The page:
April 2, 2019 / 3:26 PM / 3 months ago

Darling stands by slur allegation against Dykstra

FILE PHOTO: Former New York Mets' pitcher Ron Darling waves to the crowd before throwing out the ceremonial first pitch at Game 7 in the Mets' NLCS playoff baseball series against the St. Louis Cardinals in New York October 19, 2006. REUTERS/Mike Segar

Former New York Mets pitcher Ron Darling on Tuesday stood by the allegation he made in his new book that Lenny Dykstra shouted racial slurs at a Boston Red Sox pitcher in the 1986 World Series.

Darling went on the ESPN radio show “Golic and Wingo” to reassert his claim that Dykstra, his former teammate, hurled racial insults at Dennis “Oil Can” Boyd prior to his first at-bat of Game 3 of the World Series.

“I heard what I heard and I put it in the book for a reason,” Darling said, referring to his new book titled, “108 Stitches: Loose Threads, Ripping Yarns, and the Darndest Characters from My Time in the Game.”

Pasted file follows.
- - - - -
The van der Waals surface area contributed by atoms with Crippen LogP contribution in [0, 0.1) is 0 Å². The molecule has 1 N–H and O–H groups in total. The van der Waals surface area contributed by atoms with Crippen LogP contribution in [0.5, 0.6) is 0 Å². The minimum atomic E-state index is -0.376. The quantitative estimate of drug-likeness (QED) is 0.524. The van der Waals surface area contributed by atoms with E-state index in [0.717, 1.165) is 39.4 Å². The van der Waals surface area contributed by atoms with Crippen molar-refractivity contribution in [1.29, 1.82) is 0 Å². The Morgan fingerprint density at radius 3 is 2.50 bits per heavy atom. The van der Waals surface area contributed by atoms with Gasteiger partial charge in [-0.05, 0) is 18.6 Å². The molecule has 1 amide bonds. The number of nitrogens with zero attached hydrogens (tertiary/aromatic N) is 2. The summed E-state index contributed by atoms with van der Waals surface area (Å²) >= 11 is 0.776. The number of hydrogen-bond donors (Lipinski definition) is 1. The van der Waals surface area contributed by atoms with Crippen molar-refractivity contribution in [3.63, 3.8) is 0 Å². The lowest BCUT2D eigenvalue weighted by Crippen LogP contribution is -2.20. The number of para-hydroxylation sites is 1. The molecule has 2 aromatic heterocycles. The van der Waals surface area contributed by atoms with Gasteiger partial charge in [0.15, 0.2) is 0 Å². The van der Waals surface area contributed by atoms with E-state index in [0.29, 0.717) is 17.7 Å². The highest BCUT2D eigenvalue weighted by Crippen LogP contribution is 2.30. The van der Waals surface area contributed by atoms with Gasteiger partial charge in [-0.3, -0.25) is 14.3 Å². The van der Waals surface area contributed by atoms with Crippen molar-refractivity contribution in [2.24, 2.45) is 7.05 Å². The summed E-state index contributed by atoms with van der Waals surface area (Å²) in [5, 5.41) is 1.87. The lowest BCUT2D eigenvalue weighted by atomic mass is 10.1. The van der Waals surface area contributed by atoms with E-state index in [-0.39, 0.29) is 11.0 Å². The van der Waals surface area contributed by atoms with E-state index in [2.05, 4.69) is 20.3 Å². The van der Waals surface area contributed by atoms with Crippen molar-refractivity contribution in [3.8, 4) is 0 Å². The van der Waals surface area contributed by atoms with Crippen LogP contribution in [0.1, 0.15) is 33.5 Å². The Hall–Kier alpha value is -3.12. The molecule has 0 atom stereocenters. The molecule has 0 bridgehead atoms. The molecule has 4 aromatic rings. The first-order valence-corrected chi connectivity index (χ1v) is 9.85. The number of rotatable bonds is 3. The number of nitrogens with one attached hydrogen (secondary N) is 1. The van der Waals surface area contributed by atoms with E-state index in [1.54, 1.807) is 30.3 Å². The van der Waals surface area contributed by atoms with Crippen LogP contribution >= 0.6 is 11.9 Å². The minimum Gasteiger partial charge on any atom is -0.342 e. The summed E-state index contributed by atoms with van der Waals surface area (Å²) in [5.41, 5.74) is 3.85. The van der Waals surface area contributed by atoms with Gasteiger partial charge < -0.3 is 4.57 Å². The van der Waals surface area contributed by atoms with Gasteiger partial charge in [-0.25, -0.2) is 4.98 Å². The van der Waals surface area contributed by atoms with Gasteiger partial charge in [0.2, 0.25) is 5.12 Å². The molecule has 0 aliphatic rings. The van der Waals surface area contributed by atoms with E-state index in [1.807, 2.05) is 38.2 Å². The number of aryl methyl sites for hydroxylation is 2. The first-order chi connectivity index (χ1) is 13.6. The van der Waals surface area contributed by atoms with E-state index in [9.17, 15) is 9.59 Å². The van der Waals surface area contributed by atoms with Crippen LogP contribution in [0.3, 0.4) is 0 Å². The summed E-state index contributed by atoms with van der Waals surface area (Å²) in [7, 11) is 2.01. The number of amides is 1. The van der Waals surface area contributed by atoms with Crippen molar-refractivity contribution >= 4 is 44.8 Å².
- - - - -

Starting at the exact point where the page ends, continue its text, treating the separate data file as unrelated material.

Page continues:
In the book, released Tuesday, Darling wrote that Dykstra was “shouting every imaginable and unimaginable insult and expletive in his [Boyd’s] direction — foul, racist, hateful, hurtful stuff” while in the on-deck circle. Further, Darling wrote that the insults were “worse than anything Jackie Robinson might have heard.”

For his part, Dykstra went on ESPN Radio’s “Michael Kay Show” on Monday and threatened to sue Darling. Further, Dwight Gooden and Kevin Mitchell told Kay on Monday that they never heard Dykstra slur Boyd.

But Darling said Tuesday that there’s “no chance that I misremembered it.”

—Field Level Media

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